Cnidaria: Characteristics, Diversity, and Adaptations


Cnidarians or Cnidaria are the first true metazoans (having bodies comprised of cells that are differentiated into tissues), exclusively aquatic. About 99% of Cnidarians occur in the marine environment and the rest 1 % occur in fresh water. Corals, sea anemones, and jellyfish belong to this phylum. In this article, we will learn more about cnidarians.


(Gr knide = sting cell) Cnidaria or Coelenterata ( Gr., koilos = cavity+ enteron = intestine)  are diploblastic metazoans having well-defined tissues with a gastrovascular cavity (coelentron) and possess specialized stinging cells.


All cnidarians have attained tissue-level organization with the division of labor in elementary conditions. They have no developed organs. If sponges are the first step to multicellularity, cnidarians are one step advanced in having certain features absolutely unique to this group.

  • Tissue level body organization as compared to the cellular level of sponges.
  • Presence of digestive, gastrovascular cavity, nerve cells, sensory cells
  • Development of a simple muscular system and stinging organelle for defense and offense.
  • Totipotent interstitial cells 


In the proterozoic era, the Precambrian period the cnidarians made their first appearance,- medusa being the original body form. Gradual evolution to various forms and groups took place through the Triassic, Jurassic, and Cretaceous periods till the present. Sea anemone fossils were from the Cambrian period.

Key features of Cnidaria

  • Multicellular organisms with tissue level of organization.
  • Organisms are diploblastic – with acellular mesoglea in between.
  • Blind sac body plan, radial or biradial symmetry with a central gastrovascular cavity communicating with outside by mouth, anus absent.
  • Tentacles are present around the mouth.
  • Specialized stinging cells nematoblasts or cnidocytes are present.
  • Cnidarians show polymorphism. Two main types of structures (zooids); the polyp(asexual generation) and medusa (sexual generation)  are formed.

Major groups

1. Anthozoa

  • Exclusively marine, colonial, or solitary polypoid forms only, medusoid stage absent.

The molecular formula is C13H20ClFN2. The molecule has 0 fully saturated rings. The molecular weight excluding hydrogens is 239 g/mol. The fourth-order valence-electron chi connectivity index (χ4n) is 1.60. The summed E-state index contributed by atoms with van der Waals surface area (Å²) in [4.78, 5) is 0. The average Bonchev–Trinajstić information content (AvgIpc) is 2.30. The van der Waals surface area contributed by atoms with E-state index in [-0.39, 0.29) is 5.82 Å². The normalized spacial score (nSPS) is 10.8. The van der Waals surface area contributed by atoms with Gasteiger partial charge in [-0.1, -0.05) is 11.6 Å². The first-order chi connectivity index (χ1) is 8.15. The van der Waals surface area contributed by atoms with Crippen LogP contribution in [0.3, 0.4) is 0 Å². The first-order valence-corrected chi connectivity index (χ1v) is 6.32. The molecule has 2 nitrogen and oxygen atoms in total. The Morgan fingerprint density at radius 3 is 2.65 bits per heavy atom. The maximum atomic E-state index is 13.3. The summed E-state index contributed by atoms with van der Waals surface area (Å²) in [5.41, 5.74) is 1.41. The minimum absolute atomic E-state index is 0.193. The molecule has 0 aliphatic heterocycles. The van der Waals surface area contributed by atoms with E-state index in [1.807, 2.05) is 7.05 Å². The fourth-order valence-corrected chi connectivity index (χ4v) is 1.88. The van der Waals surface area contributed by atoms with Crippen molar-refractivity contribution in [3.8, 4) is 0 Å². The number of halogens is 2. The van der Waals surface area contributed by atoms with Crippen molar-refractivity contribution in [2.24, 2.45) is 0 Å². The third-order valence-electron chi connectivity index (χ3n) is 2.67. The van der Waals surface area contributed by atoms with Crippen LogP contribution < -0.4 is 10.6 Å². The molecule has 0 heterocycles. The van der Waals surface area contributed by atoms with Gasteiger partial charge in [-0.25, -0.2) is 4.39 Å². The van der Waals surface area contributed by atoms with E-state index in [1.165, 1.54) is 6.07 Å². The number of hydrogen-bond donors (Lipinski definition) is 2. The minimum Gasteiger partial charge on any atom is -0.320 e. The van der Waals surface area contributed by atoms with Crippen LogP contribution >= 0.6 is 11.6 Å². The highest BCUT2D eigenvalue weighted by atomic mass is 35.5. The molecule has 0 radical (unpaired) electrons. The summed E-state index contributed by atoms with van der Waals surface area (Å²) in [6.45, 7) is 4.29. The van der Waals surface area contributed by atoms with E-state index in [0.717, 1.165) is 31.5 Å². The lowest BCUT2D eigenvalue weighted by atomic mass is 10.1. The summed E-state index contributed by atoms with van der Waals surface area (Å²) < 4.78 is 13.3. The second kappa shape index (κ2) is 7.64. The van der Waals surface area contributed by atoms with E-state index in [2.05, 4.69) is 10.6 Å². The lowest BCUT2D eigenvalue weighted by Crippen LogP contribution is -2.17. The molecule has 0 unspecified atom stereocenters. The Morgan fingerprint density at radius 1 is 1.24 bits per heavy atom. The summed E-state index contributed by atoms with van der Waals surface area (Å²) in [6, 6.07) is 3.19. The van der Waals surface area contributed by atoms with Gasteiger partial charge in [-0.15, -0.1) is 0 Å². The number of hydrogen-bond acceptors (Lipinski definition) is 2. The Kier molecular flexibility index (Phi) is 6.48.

• The mouth leads to a pharynx and not directly to the gastrovascular cavity, divided by mesenteries or septa.
  • Mesoglea with cells and connective tissues, only polyp stage, medusa absent. 
  • Examples: sea pen, red coral.

2. Scyphozoa

  • Exclusively marine, solitary with dominant medusa stage and polyp stage reduced.
  • Individuals have umbrella-shaped bodies, mesoglea thick and gelatinous.
  • Presence of marginal sense organs, gonads gastrodermis in origin..
  • Examples: Jellyfish, Rhizostoma.

3. Hydrozoa

Hydra: Cnideria

  • Freshwater or marine, solitary or colonial, only polyps or both asexual polyps and sexual medusa are present.
  • Mesoglea is devoid of cells, nematocysts only exist in the epidermis, single gas-filled floats with tentacles.
  • Polyps without pharynx and septa, medusa with true velum(inward rudimentary fold of circular edge of umbrella).
  • Examples: Hydra, Physalia.

 4. Cuboza

box jelly

  • Cube-shaped body with tentacles hanging from each corner bearing nematocysts.
  • Eyes are present in the body which can identify light and dark.
  • Polyps are small or unknown, medusa has a flap (velum) to enable increased water flow and controlled swimming.
  • Examples Box jelly

Anatomy and Morphology

  • Exoskeleton chitinous (perisarc) or calcareous (corals).
  • Organisms are solitary or colonial, fixed (benthic) or free (pelagic), acoelomate, diploblastic-ectoderm, and endoderm with gelatinous mesoglea in between.
  • The outer epidermis consists of epitheliomuscular cells, cnidocytes, interstitial cells, nerve cells, and sensory cells.
  • The inner gastrodermis consists of musculonutritive cells, gland cells (secretes digestive enzymes), interstitial cells, nerve cells, and sensory cells.
  • Blind sac body plan i.e. digestive cavity with one opening to the outside, the anus is absent.
  • Radially symmetrical body of even order: symmetry of four or six on which is superimposed a bilateral symmetry.
  • The central gastrovascular cavity communicates with the exterior by mouth surrounded by tentacles.
  • Respiration, circulation, and excretion take place by diffusion.
  • The nervous system is primitive consisting of a diffused nerve net, The Central nervous system is absent. 
  • Colonial forms show polymorphism – Polyp and medusa forms.

Reproductive structure and life cycle

Simple diagram of Cnidaria life cycle

  • Polyps represent the asexual generation 
  • They are cylindrical in shape, fixed to the substratum, and lack sense organs.
  • Polyps give rise to new polyps through budding or fission as in Hydra.
  • Some polyps bear gonozooids or Blastostyle that produce sexual medusa or gonophores- as in Obelia by a process called strobilation.
  • Medusa represents the sexual generation.